Review: Twisted 'Victor Frankenstein' is Downright Bonkers, and a Lot of Fun

Ten minutes into "Victor Frankenstein," there's a scene so gross, ghoulish and goofy that it demands you make a big decision: Get on board this wild ride or bail.

Daniel Radcliffe's hunchbacked Igor is at the center of this devilish and deliciously twisted action-comedy that plays as prequel/counterpoint to Mary Shelley's classic novel "Frankenstein." After being freed from his circus prison by the impulsive Victor Frankenstein (James McAvoy), the next matter of business is Igor's horrid hump. With a crazed look, the not-so-good doctor tackles his trembling patient against a pillar in his decadent London flat. Then after a quick promise of pain, Victor plunges an oversize needle into that malformed mound, extracting the misidentified abscess' repulsive yellow pus as one might siphon gasoline, with the use of rubber tube, and the scientist's grinning mouth. It's a prolonged process, punctuated by sweat, grappling and shouts from the straddled Igor, and completed by Victor proclaiming, "I'm pulling out now," before spewing pus all over the place.

It's not subtle. It is, however, hilarious. And if this doesn't sound funny, then "Victor Frankenstein" isn't for you.

Written by "Chronicle's" Max Landis and directed by "Sherlock's" Paul McGuigan, "Victor Frankenstein" reimagines the origins of the terrible twosome who have long loomed large in horror fiction. Radcliffe brings his effervescent earnestness to Igor, a friendless freak who didn't even have a name before he met Victor. Pulling double-duty as a kicked clown and disrespected doctor at a seedy London circus, he meets his fated match when the girl from the flying trapeze ("Winter's Tale's" Jessica Brown Findlay) takes a terrible fall. Together the pair repairs her, sparking an intense and often toxic relationship, founded on a shared interest in anatomy.

Victor brings the poor hunchback home, cleans him, cures him, names him after his mysteriously MIA roommate, and faster than a lightning strike invites Igor to collaborate on a project to reanimate dead organs. That leads to the requisite grand finale familiar to all "Frankenstein" fans, but the journey there is the true treat, chock-full of outlandish action sequences, bromance, monstrous moments (some involving a resurrected ape called Gordon), grandiose dialogue ("You toy with wrathful forces!") and delightfully over-the-top performances from McAvoy and his onscreen nemesis, a religious detective played by Andrew Scott ("Sherlock").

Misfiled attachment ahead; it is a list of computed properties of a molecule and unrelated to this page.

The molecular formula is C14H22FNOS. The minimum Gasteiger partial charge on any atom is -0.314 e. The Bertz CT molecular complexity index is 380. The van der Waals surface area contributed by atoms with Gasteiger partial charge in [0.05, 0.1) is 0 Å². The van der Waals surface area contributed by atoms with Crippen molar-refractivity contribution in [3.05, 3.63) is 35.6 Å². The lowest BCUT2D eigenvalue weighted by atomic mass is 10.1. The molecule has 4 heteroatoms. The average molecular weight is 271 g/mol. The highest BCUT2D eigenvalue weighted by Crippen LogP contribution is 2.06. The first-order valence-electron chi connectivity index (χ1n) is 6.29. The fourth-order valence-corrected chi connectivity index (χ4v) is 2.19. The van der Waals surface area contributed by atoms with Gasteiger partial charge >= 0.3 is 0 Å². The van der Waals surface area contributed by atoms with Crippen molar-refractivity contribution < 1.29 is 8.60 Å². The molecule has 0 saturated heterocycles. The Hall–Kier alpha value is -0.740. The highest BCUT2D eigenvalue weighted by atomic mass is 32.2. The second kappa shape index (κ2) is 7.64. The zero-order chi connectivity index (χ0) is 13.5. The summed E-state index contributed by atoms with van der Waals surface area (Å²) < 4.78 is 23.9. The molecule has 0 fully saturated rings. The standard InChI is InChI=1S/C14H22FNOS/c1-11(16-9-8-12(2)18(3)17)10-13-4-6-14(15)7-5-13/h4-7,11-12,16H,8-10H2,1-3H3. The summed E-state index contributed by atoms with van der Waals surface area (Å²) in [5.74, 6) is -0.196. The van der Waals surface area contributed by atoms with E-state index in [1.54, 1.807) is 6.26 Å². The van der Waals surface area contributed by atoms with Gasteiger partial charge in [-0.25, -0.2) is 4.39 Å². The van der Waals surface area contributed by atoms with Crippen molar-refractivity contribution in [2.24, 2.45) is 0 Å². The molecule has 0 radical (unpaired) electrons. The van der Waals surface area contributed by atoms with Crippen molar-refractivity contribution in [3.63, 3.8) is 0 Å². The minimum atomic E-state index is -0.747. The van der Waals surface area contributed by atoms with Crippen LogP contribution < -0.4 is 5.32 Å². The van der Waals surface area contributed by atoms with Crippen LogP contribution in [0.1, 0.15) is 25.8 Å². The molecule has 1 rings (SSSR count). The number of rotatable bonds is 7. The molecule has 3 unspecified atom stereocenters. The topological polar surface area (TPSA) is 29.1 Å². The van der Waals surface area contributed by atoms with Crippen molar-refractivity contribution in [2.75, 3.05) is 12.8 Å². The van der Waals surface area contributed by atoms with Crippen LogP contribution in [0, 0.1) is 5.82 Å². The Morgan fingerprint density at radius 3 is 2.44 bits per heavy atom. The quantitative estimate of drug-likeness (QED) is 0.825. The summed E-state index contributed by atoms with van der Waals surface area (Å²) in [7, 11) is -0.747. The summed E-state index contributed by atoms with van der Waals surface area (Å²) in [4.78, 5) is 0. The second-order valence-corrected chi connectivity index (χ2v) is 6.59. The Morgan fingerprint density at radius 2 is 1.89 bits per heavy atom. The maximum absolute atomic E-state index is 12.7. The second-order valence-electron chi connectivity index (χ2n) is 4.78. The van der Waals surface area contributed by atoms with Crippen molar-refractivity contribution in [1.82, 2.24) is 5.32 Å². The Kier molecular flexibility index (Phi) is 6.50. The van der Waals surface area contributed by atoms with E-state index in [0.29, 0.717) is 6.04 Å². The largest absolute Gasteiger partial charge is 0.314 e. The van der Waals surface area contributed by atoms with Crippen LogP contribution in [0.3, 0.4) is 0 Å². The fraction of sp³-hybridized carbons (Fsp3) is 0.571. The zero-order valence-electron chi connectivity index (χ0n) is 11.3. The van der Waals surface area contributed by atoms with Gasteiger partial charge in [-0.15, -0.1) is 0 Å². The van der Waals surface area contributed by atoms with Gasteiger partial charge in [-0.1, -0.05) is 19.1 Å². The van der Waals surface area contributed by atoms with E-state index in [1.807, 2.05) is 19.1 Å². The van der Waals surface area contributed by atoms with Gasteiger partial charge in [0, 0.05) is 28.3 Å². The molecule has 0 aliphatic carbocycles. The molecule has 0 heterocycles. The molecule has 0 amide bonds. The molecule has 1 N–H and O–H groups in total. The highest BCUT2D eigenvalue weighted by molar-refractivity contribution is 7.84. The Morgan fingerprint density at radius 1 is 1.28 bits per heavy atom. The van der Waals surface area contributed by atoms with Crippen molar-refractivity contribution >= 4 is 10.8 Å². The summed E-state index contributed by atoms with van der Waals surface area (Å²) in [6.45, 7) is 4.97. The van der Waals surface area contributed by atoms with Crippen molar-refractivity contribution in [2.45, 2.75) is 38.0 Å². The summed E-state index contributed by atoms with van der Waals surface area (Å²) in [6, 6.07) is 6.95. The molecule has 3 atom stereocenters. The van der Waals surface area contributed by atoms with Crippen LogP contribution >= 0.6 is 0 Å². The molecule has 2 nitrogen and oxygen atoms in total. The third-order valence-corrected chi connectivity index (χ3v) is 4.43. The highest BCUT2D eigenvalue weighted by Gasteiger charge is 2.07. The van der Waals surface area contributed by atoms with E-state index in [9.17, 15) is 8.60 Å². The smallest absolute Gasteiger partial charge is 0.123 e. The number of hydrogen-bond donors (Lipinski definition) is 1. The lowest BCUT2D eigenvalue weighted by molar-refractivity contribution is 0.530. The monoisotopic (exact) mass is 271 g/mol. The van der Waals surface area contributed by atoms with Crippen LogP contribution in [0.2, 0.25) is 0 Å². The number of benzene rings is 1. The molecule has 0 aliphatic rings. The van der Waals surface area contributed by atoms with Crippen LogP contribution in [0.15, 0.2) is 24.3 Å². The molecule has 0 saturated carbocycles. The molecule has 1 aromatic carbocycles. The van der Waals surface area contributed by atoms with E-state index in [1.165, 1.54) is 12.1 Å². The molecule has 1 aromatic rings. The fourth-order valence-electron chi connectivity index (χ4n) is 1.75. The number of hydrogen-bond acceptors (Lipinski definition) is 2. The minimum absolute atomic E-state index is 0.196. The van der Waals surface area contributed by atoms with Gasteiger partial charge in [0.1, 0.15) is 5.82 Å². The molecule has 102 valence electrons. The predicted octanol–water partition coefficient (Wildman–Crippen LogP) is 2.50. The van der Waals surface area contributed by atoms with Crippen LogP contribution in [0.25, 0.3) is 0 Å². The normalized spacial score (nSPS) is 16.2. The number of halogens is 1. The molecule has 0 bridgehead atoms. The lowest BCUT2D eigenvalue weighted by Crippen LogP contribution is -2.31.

Every scene between McAvoy and Radcliffe is like a shot of adrenaline. Their chemistry is blinding, and McAvoy -- who alternately offers restrained dramatic turns or totally unhinged ones -- cranks his "mad scientist" dial up to 11, then snaps the damn thing off. He delivers the kind of camp that makes cult movies so distinctively deranged yet entertaining. Radcliffe is remarkable, bringing an impressive craft to the physicality of the role that demands he be a gnarled creature one moment, and a jaunty young gentleman in the next (albeit one sometimes chased by rampaging beasts). Scott, who brought scads of dark fun to "Sherlock" as its Moriarty, brings a welcomed sense of menace to his obsessed copper. But he hits prime preposterous appeal when he employs a freshly fashioned prosthetic hand to stroke his jaw while lost in thought. Would that every performance worked on this ludicrous level!

Sadly, Findlay is given little to do but keep Igor and Victor's relationship from looking too blatantly homoerotic. She's as lovely as ever, but the only color she brings to the film comes in the form of her blood-red and emerald-green gowns. Her sexual chemistry with Radcliffe is comically overshadowed by his sexual tension with McAvoy, which makes for the films richest and most compelling moments.

For better or worse, "Victor Frankenstein" follows in the footsteps of movies like "Hansel and Gretel: Witch Hunters." In retelling a story so known to modern audiences, it amps up the camp, the craziness and the color to create something so strange it's a miracle a studio produced it at all. It's destined to be niche, appreciated only in excitable pockets. But I'm pleased any time a big-budget movie this brazenly weird gets made. It feels like a victory no matter the execution. But to that end …

The frantic pacing that makes the first hour such fun falls apart as the story becomes bloated with villains and storylines. Plot holes gape as "Victor Frankenstein" forges into its climactic monster reveal. The final wonky moments might make you wonder if the short running time (109 minutes) and jarring tonal shift could be blamed on skittish studio notes. But its lunacy-laced story of a beastly bromance is wildly entertaining enough not to be bothered by this flawed finale.

"Victor Frankenstein" opens Wednesday nationwide.

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